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Old 01-05-2013, 08:32 AM
 
Location: Minnesota
400 posts, read 1,851,287 times
Reputation: 418

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I am not interested in being a vegan or vegetarian as I love fish, beef and chicken and eggs. Besides, what vegans won't admit is that the fillers they're eating in place of meat, are actually more unhealthy than real chicken, beef or fish. But that whole debate is for another thread. This thread is about my concern with how the food industry makes it hard to eat unprocessed foods because of how they mislead consumers with false marketing and how they load supposedly organic food with synthetic and processed ingredients.

Really, what I'd like to know though: is a realistic endeavor to completely remove refined sugar, floor and processed methods from one's diet? Can that be done?!

I've watched the following food documentaries already: Forks Over Knives, Food Inc., Super Size Me, and The Future of Food. But NONE of these films answer my "refined foods" question.

These days I think it's nearly impossible to eat 100% real food. Food is either genetically altered or packed with preservatives, and food labels and food packaging contradict each other.

Take orange juice, for example. Did you know that a popular brand with the initials M.M. claim on their orange juice carton "100% not from concentrate," but if you read the ingredients on the back, it reads, "100% concentrate." How dumb do food marketers think we are?! And further ingredients include potatoes and gelatin, not to mention all that processed sugar. So I no longer drink orange juice or any fruit juice because it's just sugar...there's no nutrients. If I have to eat 6 oranges a day to get my required Vitamin C, then I will.

I am so frustrated with the food industry as it's nearly impossible to know if what I'm eating is actually real food and if it's good for me. I want to eat real food so that I can feel better and look better.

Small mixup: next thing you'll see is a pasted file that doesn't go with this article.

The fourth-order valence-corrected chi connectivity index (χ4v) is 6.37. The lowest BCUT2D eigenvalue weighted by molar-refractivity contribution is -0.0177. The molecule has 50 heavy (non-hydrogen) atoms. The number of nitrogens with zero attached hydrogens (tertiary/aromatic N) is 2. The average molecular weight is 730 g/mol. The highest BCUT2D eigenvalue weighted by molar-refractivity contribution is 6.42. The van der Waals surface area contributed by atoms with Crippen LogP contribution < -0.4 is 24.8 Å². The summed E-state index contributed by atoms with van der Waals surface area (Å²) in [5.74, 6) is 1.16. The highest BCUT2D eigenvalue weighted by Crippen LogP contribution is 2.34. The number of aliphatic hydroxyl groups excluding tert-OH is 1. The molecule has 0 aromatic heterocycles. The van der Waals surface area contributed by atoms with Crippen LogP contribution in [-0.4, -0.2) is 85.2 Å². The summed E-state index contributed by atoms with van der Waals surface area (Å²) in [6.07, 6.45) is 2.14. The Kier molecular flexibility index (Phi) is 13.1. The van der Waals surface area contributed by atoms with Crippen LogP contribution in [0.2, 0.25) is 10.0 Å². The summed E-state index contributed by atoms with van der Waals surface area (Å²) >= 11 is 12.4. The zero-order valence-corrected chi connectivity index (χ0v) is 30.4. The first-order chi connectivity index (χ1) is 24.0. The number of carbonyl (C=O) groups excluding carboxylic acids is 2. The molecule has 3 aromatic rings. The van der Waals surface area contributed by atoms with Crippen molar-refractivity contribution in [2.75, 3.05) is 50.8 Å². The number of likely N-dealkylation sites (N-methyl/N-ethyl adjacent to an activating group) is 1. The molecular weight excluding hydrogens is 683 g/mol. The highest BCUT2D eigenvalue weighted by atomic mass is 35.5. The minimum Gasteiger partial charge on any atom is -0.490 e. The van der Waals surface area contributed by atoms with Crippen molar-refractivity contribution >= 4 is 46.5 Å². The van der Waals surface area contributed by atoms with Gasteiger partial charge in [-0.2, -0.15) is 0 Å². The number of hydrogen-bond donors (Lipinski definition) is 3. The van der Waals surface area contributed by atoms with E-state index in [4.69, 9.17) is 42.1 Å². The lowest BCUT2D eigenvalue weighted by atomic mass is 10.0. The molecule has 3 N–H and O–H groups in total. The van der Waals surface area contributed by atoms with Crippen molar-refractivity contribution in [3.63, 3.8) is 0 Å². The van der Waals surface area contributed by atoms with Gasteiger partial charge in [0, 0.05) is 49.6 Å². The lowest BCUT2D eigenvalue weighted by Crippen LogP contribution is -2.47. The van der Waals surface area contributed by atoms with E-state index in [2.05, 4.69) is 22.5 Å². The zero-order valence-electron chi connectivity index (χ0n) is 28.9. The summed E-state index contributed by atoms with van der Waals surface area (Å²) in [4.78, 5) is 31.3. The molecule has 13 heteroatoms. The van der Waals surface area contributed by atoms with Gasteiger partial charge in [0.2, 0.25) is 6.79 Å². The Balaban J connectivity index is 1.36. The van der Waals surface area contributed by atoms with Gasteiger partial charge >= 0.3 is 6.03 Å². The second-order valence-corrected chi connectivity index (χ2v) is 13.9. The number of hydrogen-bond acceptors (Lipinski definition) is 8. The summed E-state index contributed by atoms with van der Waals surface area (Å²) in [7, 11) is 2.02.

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Old 01-05-2013, 09:06 AM
 
1,882 posts, read 4,438,733 times
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We actually do pretty good, but also have some processed stuff. I'm not going to grind my own wheat to make flour and will buy some canned veggies(or frozen) to extend shelf life.

I guess I don't get too confused with the marketing and labeling. Orange juice is processed, even if you make your own. The companies also can't cater to the 1-10% of people that want "special"(as in, other than normal) products, they do have to make money.

Remember that most, if not all, are out to give a fair product at a fair price. If your that worried about plant genetics and what companies are "try'n to hide", then your best bet is to raise it yourself. Then you know for a fact what you are getting. Or visit a farm and learn about how it's raised and then buy direct form them.

Just my thoughts.
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Old 01-05-2013, 09:34 AM
 
Location: Minnesota
400 posts, read 1,851,287 times
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Quote:
Originally Posted by Capt. Cave Man View Post
We actually do pretty good, but also have some processed stuff. I'm not going to grind my own wheat to make flour and will buy some canned veggies(or frozen) to extend shelf life.

I guess I don't get too confused with the marketing and labeling. Orange juice is processed, even if you make your own. The companies also can't cater to the 1-10% of people that want "special"(as in, other than normal) products, they do have to make money.

Remember that most, if not all, are out to give a fair product at a fair price. If your that worried about plant genetics and what companies are "try'n to hide", then your best bet is to raise it yourself. Then you know for a fact what you are getting. Or visit a farm and learn about how it's raised and then buy direct form them.

Just my thoughts.
Thanks for your reply to my post, Capt. Cave Man. While I get that food manufacturers need to make a profit, they aren't being responsible as the food product they put out is full of, well, synthetic and processed chemicals and antibiotics that actually cause harm when ingested.

And I appreciate your suggestion to raise my own food, but let's be realistic here. Not everyone has the money or resources to do that, so it doesn't really answer my question, "is it possible to eat purely organic food bought from a co-op or grocery store?"

And every spring and summer I do visit the farmers markets where I buy what produce is available. Also, I've heard from friends that it's a waste of money to invest in a vegetable co-op where you receive a crate of random vegetables locally grown, because you have no idea how long those vegetables have been out, and you can't really plan your meals until you get that crate.

Good suggestions, but they don't really help me. Thanks though.
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Old 01-05-2013, 09:43 AM
 
25,626 posts, read 34,734,443 times